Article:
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    everyone needs these, many of them.

  • Mauviel Cuprinox Style 8-inch Round Frying Pan
    Mauviel Cuprinox Style 8-inch Round Frying Pan
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    Scarily, I can say I have enough copper. Not many people can utter those words.

  • Le Creuset Enameled Cast-Iron 5-1/2-Quart Round French Oven, Red
    Le Creuset Enameled Cast-Iron 5-1/2-Quart Round French Oven, Red
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    The same thing could be said for Le Creuset, but still. Great for braising and soup making.

  • The Essential New York Times Cookbook: Classic Recipes for a New Century
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    Nordic Ware Bakers Half Sheet, 13 X 18 X 1
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flora and flying. Get yours at bighugelabs.com

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Wednesday
Mar282012

Spring filled frittata - Kuku Sabzi for a new year

Hearty

 A heart of barberries for you and yours.

Persian New Year continues for another few days, at least it does somewhere other than our house. I took down our Haft-sin yesterday. Other than a little garbanzo filled ajil and some gorgeous bouquets of flowers, it just looks like a typical March around here- sunny one moment and stormy the next. The dog is confused and I’m just trying to keep things together.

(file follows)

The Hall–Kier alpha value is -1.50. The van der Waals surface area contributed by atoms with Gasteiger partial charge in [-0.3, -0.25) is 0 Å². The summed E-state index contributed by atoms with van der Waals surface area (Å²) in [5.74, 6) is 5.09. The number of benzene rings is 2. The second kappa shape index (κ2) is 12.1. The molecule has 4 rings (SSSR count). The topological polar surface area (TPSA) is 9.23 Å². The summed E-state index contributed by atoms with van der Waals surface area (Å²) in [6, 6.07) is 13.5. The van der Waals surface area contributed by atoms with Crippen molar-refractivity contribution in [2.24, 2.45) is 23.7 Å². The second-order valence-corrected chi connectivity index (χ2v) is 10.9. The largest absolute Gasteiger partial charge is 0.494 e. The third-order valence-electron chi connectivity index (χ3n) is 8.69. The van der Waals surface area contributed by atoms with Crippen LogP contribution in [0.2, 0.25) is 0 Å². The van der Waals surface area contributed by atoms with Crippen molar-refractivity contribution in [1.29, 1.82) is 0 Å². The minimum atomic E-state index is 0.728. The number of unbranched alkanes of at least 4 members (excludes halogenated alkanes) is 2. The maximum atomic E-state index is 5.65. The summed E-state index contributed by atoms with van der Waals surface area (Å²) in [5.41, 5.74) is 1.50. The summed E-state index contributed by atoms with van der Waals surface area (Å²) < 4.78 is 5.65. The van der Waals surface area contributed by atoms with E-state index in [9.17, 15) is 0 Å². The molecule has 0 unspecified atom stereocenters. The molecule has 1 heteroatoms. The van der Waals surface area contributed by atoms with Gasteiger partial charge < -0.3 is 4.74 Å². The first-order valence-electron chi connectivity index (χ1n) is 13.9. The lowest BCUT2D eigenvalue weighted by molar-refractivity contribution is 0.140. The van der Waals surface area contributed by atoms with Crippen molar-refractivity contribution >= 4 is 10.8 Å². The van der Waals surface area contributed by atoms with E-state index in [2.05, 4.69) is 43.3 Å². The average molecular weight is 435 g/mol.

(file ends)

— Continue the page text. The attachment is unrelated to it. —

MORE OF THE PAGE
We hosted a few friends for Persian New Year dinner last Friday. The menu was simple – as Persian New Year is a traditional meal with green rice with herbs, salmon with two different rubs and the herbed frittata, kuku sabzi, served with more herbs and feta cheese and bread.  I added a carrot cardamom salad for color and a little variation from the endless onslaught of herbs that marks No Ruz dinner.

I am not adverse to the herbiness of No Ruz, in fact, I like it.  It is that idea that we will base a whole meal around an amazing array of greenery that is not easily procured in Seattle at this time of year.  I long for the dill, fresh parsley, chives and cilantro you can find in the California farmer’s markets.  It is a classic mismatch hypothesis – need for green stuff locally and lack of green stuff locally makes for frustrated shoppers.   Luckily, my mother was able to find fresh dill and other things to make dinner happen.